Cultural Encounters: A Journal For The Theology Of Culture Volume 11 Number 2 (Summer 2016) - Page 115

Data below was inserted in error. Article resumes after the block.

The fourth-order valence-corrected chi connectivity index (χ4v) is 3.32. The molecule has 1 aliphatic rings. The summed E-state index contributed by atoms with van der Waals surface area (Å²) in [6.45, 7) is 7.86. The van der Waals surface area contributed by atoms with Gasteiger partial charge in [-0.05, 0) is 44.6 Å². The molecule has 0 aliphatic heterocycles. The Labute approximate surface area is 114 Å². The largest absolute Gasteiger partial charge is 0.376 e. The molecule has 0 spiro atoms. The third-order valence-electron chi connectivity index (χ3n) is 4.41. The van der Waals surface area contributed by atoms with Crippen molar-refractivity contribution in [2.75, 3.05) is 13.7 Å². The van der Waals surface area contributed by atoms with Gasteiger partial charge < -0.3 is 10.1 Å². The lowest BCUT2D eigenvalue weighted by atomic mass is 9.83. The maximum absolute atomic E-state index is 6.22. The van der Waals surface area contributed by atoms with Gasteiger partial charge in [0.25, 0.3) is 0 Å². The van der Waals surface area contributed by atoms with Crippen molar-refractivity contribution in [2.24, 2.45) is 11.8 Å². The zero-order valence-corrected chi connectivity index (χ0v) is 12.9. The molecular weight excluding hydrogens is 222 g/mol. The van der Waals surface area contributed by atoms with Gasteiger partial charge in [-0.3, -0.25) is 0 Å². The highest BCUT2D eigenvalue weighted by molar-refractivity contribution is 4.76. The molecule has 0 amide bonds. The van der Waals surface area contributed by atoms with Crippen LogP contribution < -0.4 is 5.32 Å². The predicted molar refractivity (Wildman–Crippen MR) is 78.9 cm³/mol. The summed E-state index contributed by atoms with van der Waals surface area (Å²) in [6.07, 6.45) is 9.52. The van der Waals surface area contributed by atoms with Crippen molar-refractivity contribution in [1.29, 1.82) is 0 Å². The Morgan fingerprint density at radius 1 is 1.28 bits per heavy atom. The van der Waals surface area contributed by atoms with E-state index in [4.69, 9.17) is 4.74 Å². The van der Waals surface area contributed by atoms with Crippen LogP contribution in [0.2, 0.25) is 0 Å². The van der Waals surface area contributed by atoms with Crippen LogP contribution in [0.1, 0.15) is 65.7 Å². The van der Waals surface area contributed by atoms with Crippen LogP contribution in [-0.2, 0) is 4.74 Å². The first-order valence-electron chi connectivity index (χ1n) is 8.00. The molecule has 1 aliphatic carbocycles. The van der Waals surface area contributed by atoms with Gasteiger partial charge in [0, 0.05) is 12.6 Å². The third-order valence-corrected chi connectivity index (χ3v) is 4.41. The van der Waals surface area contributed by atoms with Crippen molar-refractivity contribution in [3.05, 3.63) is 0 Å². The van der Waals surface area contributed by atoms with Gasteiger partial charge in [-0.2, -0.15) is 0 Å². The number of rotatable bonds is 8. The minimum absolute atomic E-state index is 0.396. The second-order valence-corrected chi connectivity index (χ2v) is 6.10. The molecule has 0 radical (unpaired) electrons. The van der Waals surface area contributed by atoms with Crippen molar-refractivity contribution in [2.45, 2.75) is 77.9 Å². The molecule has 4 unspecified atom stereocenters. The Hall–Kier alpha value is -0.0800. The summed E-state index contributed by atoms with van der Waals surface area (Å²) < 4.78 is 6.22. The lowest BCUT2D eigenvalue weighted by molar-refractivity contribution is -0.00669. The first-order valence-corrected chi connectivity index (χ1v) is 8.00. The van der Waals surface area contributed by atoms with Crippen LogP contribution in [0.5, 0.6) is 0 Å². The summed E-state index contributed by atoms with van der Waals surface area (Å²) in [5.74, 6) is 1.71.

VOLUME 11, NUMBER 2 A JOURNAL FOR THE THEOLOGY OF CULTURE Cowan and Wilder’s edited work In Defense of the Bible is broader in focus than Blomberg’s book, consisting of an anthology of seventeen essays, ranging from philosophical considerations on why revelation is a reasonable conviction to addressing ethical questions involving biblical commands. While certainly not exhaustive, the reader will likely find questions and issues about biblical credibility of interest, even addressing questions that they may not have yet considered. In addition to the typical topics of apologetic interest, there are essays addressing forgeries, myths, and competing theologies highlighting the complexities and challenges involved in explaining and defending the veracity of Scripture. For example, one essay written by Richard R. Melick Jr. titled “Can We Understand the Bible?” addresses the important issue of hermeneutics, a topic often overlooked by many apologetics books dedicated to addressing the reliability of Scripture. This particular essay typifies both the strength and weakness of this book overall. Melick provides a good introduction and overview of hermeneutics despite its complexity and generally succeeds in informing without overwhelming the reader, but at points, the author’s explanations and/or arguments are likely to raise more questions that exceed the limited focus of the essay. This is to be expected given the complexity of hermeneutics, especially in light of post-critical literary theories, and given the spatial limitations of an essay. But Melick’s essay, and the book overall, do a good job introducing the reader, especially for those who lack familiarity with the academic issues surrounding biblical scholarship. And for those wanting to go deeper on the variety of issues surrounding biblical veracity, many of the essays provide ample footnotes that will provide such opportunities for further exploration. Given the wide scope of the essays, this book is a great introduction to the many questions and challenges posed by our increasingly skeptical culture about the Bible. So while many continue to question the very notion of biblical truth, both in academic circles and in popular culture, these two books will prove to be valuable asset for Evangelical Christians who seek to understand the origin and truthfulness of Scripture in a context of cynicism. Michael L. Gurney Multnomah University 112